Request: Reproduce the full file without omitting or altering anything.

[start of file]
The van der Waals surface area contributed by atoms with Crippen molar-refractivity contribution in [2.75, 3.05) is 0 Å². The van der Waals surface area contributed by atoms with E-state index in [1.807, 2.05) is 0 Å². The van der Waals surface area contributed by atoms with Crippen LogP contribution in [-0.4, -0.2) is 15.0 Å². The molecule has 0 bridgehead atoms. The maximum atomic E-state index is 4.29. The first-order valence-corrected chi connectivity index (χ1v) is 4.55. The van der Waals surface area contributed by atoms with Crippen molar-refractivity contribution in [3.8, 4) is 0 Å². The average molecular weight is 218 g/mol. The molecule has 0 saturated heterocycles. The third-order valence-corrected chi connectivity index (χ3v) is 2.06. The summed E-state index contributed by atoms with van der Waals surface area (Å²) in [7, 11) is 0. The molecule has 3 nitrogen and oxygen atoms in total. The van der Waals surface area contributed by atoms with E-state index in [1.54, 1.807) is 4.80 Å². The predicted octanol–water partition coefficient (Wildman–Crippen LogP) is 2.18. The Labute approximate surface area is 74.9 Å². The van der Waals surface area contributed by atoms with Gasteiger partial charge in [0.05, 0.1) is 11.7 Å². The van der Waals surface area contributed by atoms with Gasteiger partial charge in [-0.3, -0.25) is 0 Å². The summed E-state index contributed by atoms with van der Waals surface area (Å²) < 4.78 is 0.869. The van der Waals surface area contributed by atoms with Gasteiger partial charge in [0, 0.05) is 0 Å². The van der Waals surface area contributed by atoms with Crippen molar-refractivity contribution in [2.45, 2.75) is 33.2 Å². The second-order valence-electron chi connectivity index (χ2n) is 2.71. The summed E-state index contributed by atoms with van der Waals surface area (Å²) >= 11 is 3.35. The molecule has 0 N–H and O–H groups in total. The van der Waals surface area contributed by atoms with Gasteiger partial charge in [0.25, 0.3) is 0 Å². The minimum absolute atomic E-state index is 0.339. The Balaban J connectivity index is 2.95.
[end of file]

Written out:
The van der Waals surface area contributed by atoms with Crippen molar-refractivity contribution in [2.75, 3.05) is 0 Å². The van der Waals surface area contributed by atoms with E-state index in [1.807, 2.05) is 0 Å². The van der Waals surface area contributed by atoms with Crippen LogP contribution in [-0.4, -0.2) is 15.0 Å². The molecule has 0 bridgehead atoms. The maximum atomic E-state index is 4.29. The first-order valence-corrected chi connectivity index (χ1v) is 4.55. The van der Waals surface area contributed by atoms with Crippen molar-refractivity contribution in [3.8, 4) is 0 Å². The average molecular weight is 218 g/mol. The molecule has 0 saturated heterocycles. The third-order valence-corrected chi connectivity index (χ3v) is 2.06. The summed E-state index contributed by atoms with van der Waals surface area (Å²) in [7, 11) is 0. The molecule has 3 nitrogen and oxygen atoms in total. The van der Waals surface area contributed by atoms with E-state index in [1.54, 1.807) is 4.80 Å². The predicted octanol–water partition coefficient (Wildman–Crippen LogP) is 2.18. The Labute approximate surface area is 74.9 Å². The van der Waals surface area contributed by atoms with Gasteiger partial charge in [0.05, 0.1) is 11.7 Å². The van der Waals surface area contributed by atoms with Gasteiger partial charge in [-0.3, -0.25) is 0 Å². The summed E-state index contributed by atoms with van der Waals surface area (Å²) < 4.78 is 0.869. The van der Waals surface area contributed by atoms with Gasteiger partial charge in [0, 0.05) is 0 Å². The van der Waals surface area contributed by atoms with Crippen molar-refractivity contribution in [2.45, 2.75) is 33.2 Å². The second-order valence-electron chi connectivity index (χ2n) is 2.71. The summed E-state index contributed by atoms with van der Waals surface area (Å²) >= 11 is 3.35. The molecule has 0 N–H and O–H groups in total. The van der Waals surface area contributed by atoms with Gasteiger partial charge in [0.25, 0.3) is 0 Å². The minimum absolute atomic E-state index is 0.339. The Balaban J connectivity index is 2.95.